David is speaking with a Russian accent, but he’s somewhere in Belgrade, Serbia. I am sitting in my office upstairs in rural Dubois, Wyoming, looking at my monitor all morning for a second day. I’m bounded on all sides by a frame of large logs made of lodgepole pines, but I’m not really here.

Screenshot from 6nomads.com online Remote-first Conference
https://6nomads.com/remote-conf

As David speaks, the other participants in the Remote-First Online Conference chat with each other soundlessly, filling in a stream that flows down the right side of the screen. We are in Portugal, in China, in Virginia, in Moscow, in Brazil, in South Africa, in Utah, in the Ukraine. Everywhere and nowhere, because we could be anywhere. We’re in cyberspace.

“People can have the benefits of the city while far away from the city,” David continues. “You drive to a city an hour or so away two or three times a month to go shopping. But your cost of living is way lower. And your quality of living is way higher.”

Precisely.

“And it’s not just computer engineers any more,” he adds. “It’s architects. Psychiatrists. Even fortune tellers work on Skype. The most amazing this is that even medicine goes in this direction.”

(One of our family practitioners does telemedicine, I type down the chat stream. So does our drugstore.)

Being in rural Wyoming, I’m the novelty in this online conference of “digital nomads,” most of whom seem to be sitting in some city or other.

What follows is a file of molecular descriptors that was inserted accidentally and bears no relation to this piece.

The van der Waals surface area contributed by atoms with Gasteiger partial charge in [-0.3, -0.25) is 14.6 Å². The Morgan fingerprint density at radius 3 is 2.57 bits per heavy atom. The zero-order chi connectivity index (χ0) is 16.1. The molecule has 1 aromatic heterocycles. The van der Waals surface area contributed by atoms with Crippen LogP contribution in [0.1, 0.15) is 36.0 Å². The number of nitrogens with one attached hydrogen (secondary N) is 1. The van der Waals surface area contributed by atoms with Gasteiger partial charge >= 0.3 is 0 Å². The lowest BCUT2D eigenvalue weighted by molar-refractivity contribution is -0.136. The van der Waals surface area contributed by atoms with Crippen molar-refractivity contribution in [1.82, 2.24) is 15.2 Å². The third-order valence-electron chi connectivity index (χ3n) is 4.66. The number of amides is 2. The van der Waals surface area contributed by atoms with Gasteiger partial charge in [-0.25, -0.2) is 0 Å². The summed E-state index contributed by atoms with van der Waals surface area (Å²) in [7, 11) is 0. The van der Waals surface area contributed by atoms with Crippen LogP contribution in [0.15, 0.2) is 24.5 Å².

How matters have evolved since I first began to explore the telecommuter community about five years ago! Back then, there were a few weekly “tweetups,” where a host would struggle to inspire a few lonely outsourced freelances in chats dominated by marketing messages from startups that hoped to sell them software.

This year, there are at least 3 “off-line” (e.g., participants physically present) conferences specifically for remote workers. One begins tomorrow in Chang Mai, Thailand. A second will be in Austin, Texas, in April and a third in November in the Canary Islands.

Ad for Running Remote conference 2020 Austin Texas
https://runningremote.com/

The chat turns to climate–to how cold it is right now, in late evening in Moscow, compared to afternoon in Montreal. I lean back, rest my feet on the heated baseboard, and look away briefly, out the window. The ideas that keep floating toward me through the ether almost take my breath away.

For instance: Some new Internet companies explode the barriers of space and time, because by having people work across many time zones they can have 24/7 productivity all year. Hiring remotely allows them to find the best employees regardless of where people live, rather than competing in the relatively small talent pool wherever the firm is located.

Part of table showing information about remote-work employers

Salaries for computer engineers who work remotely from, say, India, are considerably higher than their own local firms will pay, because most companies that employ remote workers pay close to US salaries. (I type into the chat stream: What are the implications for third world economies?)